4 ways free agency affected Baltimore Ravens’ draft needs - Aaron Kasinitz
Free agency showed finding a receiver — or two or three — in the draft is by far the most important task
We knew entering the offseason the Ravens would hunt for young wide receivers to put around 22-year-old quarterback Lamar Jackson because of the makeup of their roster and the franchise’s perennial struggles to develop talent at the position.
So far, Baltimore hasn’t used free agency to address the need — and it looks like that avenue might not even be an option.
The Ravens turned to a run-heavy attack when Jackson took over behind center last year, which caused receivers’ numbers to plummet. Others across the league took notice at how few catches and yards John Brown and Michael Crabtree piled up.
Coach John Harbaugh told reporters at the NFL meetings in Arizona this week that some veteran free agent wide receivers did not return the Ravens’ phone calls, and general manager Eric DeCosta suggested the team would be better suited to find pass catchers in the draft.
At this point, the Ravens have just two receivers on their roster who’ve caught an NFL pass: slot specialist Willie Snead and dependable backup Chris Moore. The early segments of the offseason suggest Baltimore will have a difficult time adding any additional experience to the mix.
While increased passing at the collegiate level has contributed to the shortage of quality offensive lineman entering the league, the opposite holds true at receiver. Seemingly every recent draft class possesses a surplus of respectable wide receivers, leading to crowded depth charts around the NFL. Chances are some decent veteran receivers will become available after the draft.
Lamar Jackson putting together un-Joe Flacco-like offseason - Jamison Hensley
Unlike his predecessor, Jackson has gotten together with his receivers in Florida for extra throwing sessions.
Where Jackson is expected to make his biggest strides is in the spring workouts and training camp. But Jackson’s practices will be different than other starting quarterbacks around the league.
“He’ll be working extra on little things that a veteran quarterback wouldn’t have to do,” Harbaugh said. “Drew Brees doesn’t have to make certain throws. He’s made them thousands and thousands of times. Lamar’s going to have to replicate throws and ballhandling a lot. And that will be in drills. A young quarterback needs to work harder at the fundamentals than a more veteran quarterback does. He’s developing the fundamentals still.”
Developing Lamar Jackson into a consistent passer remains the Ravens top offseason priority.
Five boom-or-bust prospects for the 2019 NFL Draft - Cam Mellor
Metcalf wowed scouts and those watching the 2019 NFL Scouting Combine with his athleticism. Still, Metcalf’s strong performance in the so-called testing at the combine shouldn’t outweigh his production on the field. Through three seasons at Ole Miss, Metcalf managed a career-high grade of 71.9 and played just 1,070 snaps, with 692 of them coming in 2017 alone. He can run right by defenders and plays violent at the catch point, as noticed by his draft-class-best grade on ‘off-target’ throws, but he still managed seven drops on 74 catchable career targets. There is no question the skills are there to make him a top-notch receiver, but the fact remains: he has never shown that ability when the results actually matter.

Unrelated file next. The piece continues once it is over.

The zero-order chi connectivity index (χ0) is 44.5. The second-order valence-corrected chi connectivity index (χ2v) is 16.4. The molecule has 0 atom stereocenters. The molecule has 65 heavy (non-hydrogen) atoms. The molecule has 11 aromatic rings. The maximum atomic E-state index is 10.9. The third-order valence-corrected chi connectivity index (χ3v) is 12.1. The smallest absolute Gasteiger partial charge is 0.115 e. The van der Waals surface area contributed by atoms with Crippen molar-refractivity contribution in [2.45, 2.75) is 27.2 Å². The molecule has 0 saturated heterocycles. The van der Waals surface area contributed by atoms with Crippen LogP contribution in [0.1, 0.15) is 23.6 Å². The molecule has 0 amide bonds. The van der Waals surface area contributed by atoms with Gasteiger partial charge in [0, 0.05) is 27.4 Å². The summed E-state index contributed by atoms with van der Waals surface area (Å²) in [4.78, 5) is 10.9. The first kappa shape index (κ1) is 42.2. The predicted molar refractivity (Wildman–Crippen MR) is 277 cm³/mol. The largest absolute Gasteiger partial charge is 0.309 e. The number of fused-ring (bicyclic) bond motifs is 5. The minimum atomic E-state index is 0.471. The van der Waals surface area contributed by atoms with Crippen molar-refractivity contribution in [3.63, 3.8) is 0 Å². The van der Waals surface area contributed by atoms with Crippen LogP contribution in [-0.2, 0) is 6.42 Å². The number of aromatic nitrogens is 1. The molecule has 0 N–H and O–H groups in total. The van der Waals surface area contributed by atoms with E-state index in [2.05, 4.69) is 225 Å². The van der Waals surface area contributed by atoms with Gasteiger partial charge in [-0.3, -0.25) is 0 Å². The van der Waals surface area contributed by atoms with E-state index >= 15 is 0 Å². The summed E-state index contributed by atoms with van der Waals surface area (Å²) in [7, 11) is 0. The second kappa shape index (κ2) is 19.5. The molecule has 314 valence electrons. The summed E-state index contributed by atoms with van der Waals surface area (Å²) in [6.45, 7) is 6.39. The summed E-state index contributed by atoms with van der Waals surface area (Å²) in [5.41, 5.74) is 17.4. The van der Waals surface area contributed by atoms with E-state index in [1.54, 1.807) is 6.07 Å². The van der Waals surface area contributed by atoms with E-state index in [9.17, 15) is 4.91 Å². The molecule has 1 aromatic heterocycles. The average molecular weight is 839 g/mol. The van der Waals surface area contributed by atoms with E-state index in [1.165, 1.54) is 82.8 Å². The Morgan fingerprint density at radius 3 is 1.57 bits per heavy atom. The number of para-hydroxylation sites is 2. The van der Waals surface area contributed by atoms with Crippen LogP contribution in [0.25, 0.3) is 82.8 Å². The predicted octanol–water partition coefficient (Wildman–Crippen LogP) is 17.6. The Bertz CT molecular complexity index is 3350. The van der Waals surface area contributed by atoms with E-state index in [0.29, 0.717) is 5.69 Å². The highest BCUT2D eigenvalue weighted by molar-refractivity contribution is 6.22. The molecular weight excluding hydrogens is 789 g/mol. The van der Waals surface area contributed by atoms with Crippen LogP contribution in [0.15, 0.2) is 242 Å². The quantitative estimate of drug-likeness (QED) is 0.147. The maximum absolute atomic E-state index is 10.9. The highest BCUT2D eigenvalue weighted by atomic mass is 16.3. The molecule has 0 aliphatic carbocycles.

Metcalf is the quintessential boom or bust prospect. Mellor also highlights Montez Sweat, Greedy Williams and Rashan Gary’s bust potential.
2019 NFL Draft Big Board: By-Position (March 27) - Scott Pavelle
EDGE Christian Miller, Alabama. 6’3⅜”, 247 lbs. with extraordinary 35⅛” arms. The Draft Network scouting profiles and this excellent gif-supported January article from Brad Kelly combine to say Miller has all the athletic tools that Pittsburgh will look for but in measured amounts; i.e., almost-great burst, bend, ability to play in space, sophistication as a pass rusher, ability to set the edge, etc. He’s also known as a real team leader whose absence was a genuine issue in the big Bowl game. The only red flags are health related: a bad bicep tear that ended 2017 and an equally severe hamstring that ended 2018. The NFL.com scouting profile adds some concerns about his ability to anchor against the run and to turn strength into power on rushes. Here is a February scouting profile from our sister site for the Lions. This gif-supported March scouting report has no particular criticism aside from being a one year starter, but nevertheless ends in a fringe-3rd grade. This brief March scouting profile from our sister site for the Chiefs ends in a Round 2 grade as a 4-3 Sam with pass rushing chops.
EDGE D’Andre Walker, Georgia. 6’2⅜”, 251 lbs. with long 34⅜” arms. The Draft Network scouting profiles describe a player who has all the individual assets you want but has never managed to unite them into an organized pass rush. The NFL.com scouting profile suggests that he ”could find early work as a rotational edge-bending rush specialist” while he works on various technical shortcomings. He’s reported to be good but inconsistent at setting the edge in the run game and capable of dropping into space. This goes to a DraftWire interview. This solid looking March scouting report compares him to a bendier Kyle Van Noy.
Two of the edge rushers Baltimore may consider on Day 2. Behind the Steel Curtain’s big board contains a wealth of knowledge.